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21st June 1998

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They need love

By Roshan Peiris

A grand white facade but gloom inside. An inmate (inset).The gloomy skies wept with us as we made our way to the Mental Hospital, Angoda, the country's premier hospital for the mentally ill.

Angoda has around four to five thousand patients who live with no potential for personal joy, bewildered and alone, as their minds have given away.

"It is an overcrowded hospital," said Dr. B.Waidyasekera, Consultant Psychiatrist and Acting Medical Superintendent. A kindly man, he is supported by Dr G.Sankaranarayana the Director of Mental Health who tries to keep his charges as clean and healthy as possible. They exude compassion to these mentally sick people shunned by both society and family.

I expected to see a veritable snake pit but what I saw was nineteen wards, clean and comfortable, cramped though with fifty beds to a ward. There are ten toilets which are cleaned thrice a day.

I made a detour to inspect the toilets since recently at the Young Muslim Women's League's 25th anniversary, President Kumaratunga appealing to women to help in hospitals referred particularly to dirty toilets. Neatly tiled in white, these have plenty of water and privacy as well.

There are 18 doctors and eight psychiatrists in this largest institute for the mentally diseased, set up since 1863 by the Mental Diseases Ordinance. As the two doctors pointed out, one does not see the inevitable sillara kade (sundries kiosk) with food and drinks and tambili bunches close by. Reason? Hardly anyone comes to see these abandoned men and women of our society.

Most often relatives just leave the patients, giving false addresses and make a hasty getaway. Ninety nine percent of the family members are not willing to take back patients who have been somewhat relatively cured with medicines, occupational therapy and the use of rehabilitation systems. There is besides, the doctors explained, the idea of social stigma from which the family feels it will suffer. "Our workers do visit the few taken home but their families resent this monitoring by us for fear neighbours would notice our visits," the doctors said.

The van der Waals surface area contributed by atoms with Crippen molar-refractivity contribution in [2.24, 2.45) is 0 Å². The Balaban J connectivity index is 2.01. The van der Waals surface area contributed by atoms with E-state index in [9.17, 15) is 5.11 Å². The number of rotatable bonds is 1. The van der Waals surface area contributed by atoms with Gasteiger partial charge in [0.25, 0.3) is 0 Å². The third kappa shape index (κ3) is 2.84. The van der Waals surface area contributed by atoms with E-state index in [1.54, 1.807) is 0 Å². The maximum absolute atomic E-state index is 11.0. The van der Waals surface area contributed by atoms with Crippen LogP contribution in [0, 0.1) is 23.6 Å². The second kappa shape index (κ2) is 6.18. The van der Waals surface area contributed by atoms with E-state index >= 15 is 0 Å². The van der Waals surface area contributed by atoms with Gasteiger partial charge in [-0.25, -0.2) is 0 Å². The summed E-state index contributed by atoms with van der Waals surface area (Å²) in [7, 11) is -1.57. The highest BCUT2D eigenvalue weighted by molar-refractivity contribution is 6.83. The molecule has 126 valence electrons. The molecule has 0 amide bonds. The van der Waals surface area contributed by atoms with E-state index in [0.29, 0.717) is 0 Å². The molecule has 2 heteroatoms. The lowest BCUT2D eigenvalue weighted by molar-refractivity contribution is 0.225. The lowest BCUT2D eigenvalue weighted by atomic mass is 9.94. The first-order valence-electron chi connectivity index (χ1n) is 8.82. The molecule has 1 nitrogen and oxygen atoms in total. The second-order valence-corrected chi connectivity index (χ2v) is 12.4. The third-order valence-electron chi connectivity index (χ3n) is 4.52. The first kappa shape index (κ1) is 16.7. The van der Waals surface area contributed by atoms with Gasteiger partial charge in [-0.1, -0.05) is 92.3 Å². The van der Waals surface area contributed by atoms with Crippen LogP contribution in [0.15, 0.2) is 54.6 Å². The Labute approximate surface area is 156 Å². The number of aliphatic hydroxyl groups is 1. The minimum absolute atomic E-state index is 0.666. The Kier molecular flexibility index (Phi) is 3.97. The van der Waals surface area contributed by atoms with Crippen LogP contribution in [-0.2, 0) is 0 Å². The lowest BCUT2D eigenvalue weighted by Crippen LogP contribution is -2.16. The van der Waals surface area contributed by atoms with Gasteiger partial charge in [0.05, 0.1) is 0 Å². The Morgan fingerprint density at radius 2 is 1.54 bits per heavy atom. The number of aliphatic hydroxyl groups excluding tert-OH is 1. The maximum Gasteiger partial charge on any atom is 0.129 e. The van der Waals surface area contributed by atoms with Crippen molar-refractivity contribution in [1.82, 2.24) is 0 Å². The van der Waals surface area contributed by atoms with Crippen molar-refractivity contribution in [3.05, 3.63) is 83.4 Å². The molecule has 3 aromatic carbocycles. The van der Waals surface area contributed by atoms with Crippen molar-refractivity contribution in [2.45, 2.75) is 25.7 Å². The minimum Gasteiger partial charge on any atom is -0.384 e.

The Suwaudanya Programme started by the Minister of Health conducts awareness programmes in peripheral areas, with exhibitions and street dramas to make people overcome the stigma attached to being mentally sick.

Yet the mentally sick continue to be the neglected members of society.

There are four categories of mentally sick people at Angoda. Firstly the temporary patients, who are psychotic and not willing to receive treatment. Under the Mental Diseases Ordinance doctors are empowered to administer drugs. Relatives bring them and this category is not kept for longer than a year. "We give them occupational therapy and show the relatives how to administer the drugs."

The second are those who admit themselves voluntarily after making a written application to the hospital. To leave the hospital too when well, they make an application. The third category comprises those sent by the District Courts where the patient is handed to a fiscal officer and brought to Angoda. District Judges do visit such cases depending on the reports from the Angoda hospital.

Finally there are the criminal types who carry out criminal acts due to being mentally unsound. These could be dangerous. "Though some feel that there need not be mental hospitals it is nonsense since there will be veritable mayhem and prisons will be overcrowded," the Medical Superintendent said. The wards were full of several cases of nervous depression . A young girl of twenty-three whose father had come to see her with food, accompanied by a cousin, told The Sunday Times that she had been raped by an Army Colonel. "It may be true or it may be a delusion," said the doctor. Many complained to us that honiyam (charms)had been done to them. "Most suffer from hallucination," the doctor said.

People need to spare a thought for these unfortunate, neglected beings, take them something to eat, or something to wear and more, brighten their dark world with words and deeds of kindness.

It might be well for us to remember that but for good fortune that Fate has endowed us with, or Divine Providence, anyone of us might have been one of them.

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